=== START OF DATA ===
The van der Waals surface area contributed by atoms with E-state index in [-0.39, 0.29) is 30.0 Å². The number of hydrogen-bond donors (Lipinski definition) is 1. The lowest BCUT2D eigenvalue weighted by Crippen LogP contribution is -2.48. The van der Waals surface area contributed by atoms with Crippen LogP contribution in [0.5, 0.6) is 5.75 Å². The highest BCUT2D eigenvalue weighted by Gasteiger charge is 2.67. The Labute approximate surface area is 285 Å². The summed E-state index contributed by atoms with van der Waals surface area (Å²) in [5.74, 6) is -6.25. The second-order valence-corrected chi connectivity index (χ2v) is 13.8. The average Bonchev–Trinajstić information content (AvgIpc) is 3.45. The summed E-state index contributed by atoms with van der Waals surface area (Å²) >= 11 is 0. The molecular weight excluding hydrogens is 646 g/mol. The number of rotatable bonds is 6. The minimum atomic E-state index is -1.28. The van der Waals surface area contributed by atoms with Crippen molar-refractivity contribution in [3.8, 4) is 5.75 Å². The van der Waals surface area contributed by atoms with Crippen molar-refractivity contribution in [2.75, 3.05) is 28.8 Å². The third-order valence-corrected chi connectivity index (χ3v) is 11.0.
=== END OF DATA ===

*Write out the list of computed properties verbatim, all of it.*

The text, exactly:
The van der Waals surface area contributed by atoms with E-state index in [-0.39, 0.29) is 30.0 Å². The number of hydrogen-bond donors (Lipinski definition) is 1. The lowest BCUT2D eigenvalue weighted by Crippen LogP contribution is -2.48. The van der Waals surface area contributed by atoms with Crippen LogP contribution in [0.5, 0.6) is 5.75 Å². The highest BCUT2D eigenvalue weighted by Gasteiger charge is 2.67. The Labute approximate surface area is 285 Å². The summed E-state index contributed by atoms with van der Waals surface area (Å²) in [5.74, 6) is -6.25. The second-order valence-corrected chi connectivity index (χ2v) is 13.8. The average Bonchev–Trinajstić information content (AvgIpc) is 3.45. The summed E-state index contributed by atoms with van der Waals surface area (Å²) >= 11 is 0. The molecular weight excluding hydrogens is 646 g/mol. The number of rotatable bonds is 6. The minimum atomic E-state index is -1.28. The van der Waals surface area contributed by atoms with Crippen molar-refractivity contribution in [3.8, 4) is 5.75 Å². The van der Waals surface area contributed by atoms with Crippen molar-refractivity contribution in [2.75, 3.05) is 28.8 Å². The third-order valence-corrected chi connectivity index (χ3v) is 11.0.